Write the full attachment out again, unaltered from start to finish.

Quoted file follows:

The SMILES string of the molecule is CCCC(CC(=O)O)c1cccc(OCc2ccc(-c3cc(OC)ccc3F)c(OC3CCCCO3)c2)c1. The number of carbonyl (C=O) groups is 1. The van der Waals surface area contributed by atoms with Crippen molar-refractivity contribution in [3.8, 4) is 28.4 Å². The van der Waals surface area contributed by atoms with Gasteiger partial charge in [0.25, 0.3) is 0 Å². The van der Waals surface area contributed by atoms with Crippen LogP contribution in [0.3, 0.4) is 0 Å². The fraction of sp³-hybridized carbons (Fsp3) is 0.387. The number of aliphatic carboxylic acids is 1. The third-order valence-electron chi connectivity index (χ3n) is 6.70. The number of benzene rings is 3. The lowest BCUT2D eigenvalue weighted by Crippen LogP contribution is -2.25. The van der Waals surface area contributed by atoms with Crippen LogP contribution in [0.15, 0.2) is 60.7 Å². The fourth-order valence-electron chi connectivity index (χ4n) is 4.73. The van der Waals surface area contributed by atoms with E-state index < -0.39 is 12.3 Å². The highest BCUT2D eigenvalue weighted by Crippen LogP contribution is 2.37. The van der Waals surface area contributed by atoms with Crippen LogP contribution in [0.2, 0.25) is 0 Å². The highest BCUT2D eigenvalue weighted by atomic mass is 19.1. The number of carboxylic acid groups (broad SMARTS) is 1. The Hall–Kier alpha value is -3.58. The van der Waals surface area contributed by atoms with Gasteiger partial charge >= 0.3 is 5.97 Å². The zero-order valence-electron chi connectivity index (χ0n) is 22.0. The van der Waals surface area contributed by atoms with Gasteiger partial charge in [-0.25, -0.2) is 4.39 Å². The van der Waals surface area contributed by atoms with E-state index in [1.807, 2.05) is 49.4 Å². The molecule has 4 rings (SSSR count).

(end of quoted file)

The SMILES string of the molecule is CCCC(CC(=O)O)c1cccc(OCc2ccc(-c3cc(OC)ccc3F)c(OC3CCCCO3)c2)c1. The number of carbonyl (C=O) groups is 1. The van der Waals surface area contributed by atoms with Crippen molar-refractivity contribution in [3.8, 4) is 28.4 Å². The van der Waals surface area contributed by atoms with Gasteiger partial charge in [0.25, 0.3) is 0 Å². The van der Waals surface area contributed by atoms with Crippen LogP contribution in [0.3, 0.4) is 0 Å². The fraction of sp³-hybridized carbons (Fsp3) is 0.387. The number of aliphatic carboxylic acids is 1. The third-order valence-electron chi connectivity index (χ3n) is 6.70. The number of benzene rings is 3. The lowest BCUT2D eigenvalue weighted by Crippen LogP contribution is -2.25. The van der Waals surface area contributed by atoms with Crippen LogP contribution in [0.15, 0.2) is 60.7 Å². The fourth-order valence-electron chi connectivity index (χ4n) is 4.73. The van der Waals surface area contributed by atoms with E-state index < -0.39 is 12.3 Å². The highest BCUT2D eigenvalue weighted by Crippen LogP contribution is 2.37. The van der Waals surface area contributed by atoms with Crippen LogP contribution in [0.2, 0.25) is 0 Å². The highest BCUT2D eigenvalue weighted by atomic mass is 19.1. The number of carboxylic acid groups (broad SMARTS) is 1. The Hall–Kier alpha value is -3.58. The van der Waals surface area contributed by atoms with Gasteiger partial charge >= 0.3 is 5.97 Å². The zero-order valence-electron chi connectivity index (χ0n) is 22.0. The van der Waals surface area contributed by atoms with Gasteiger partial charge in [-0.25, -0.2) is 4.39 Å². The van der Waals surface area contributed by atoms with E-state index in [1.807, 2.05) is 49.4 Å². The molecule has 4 rings (SSSR count).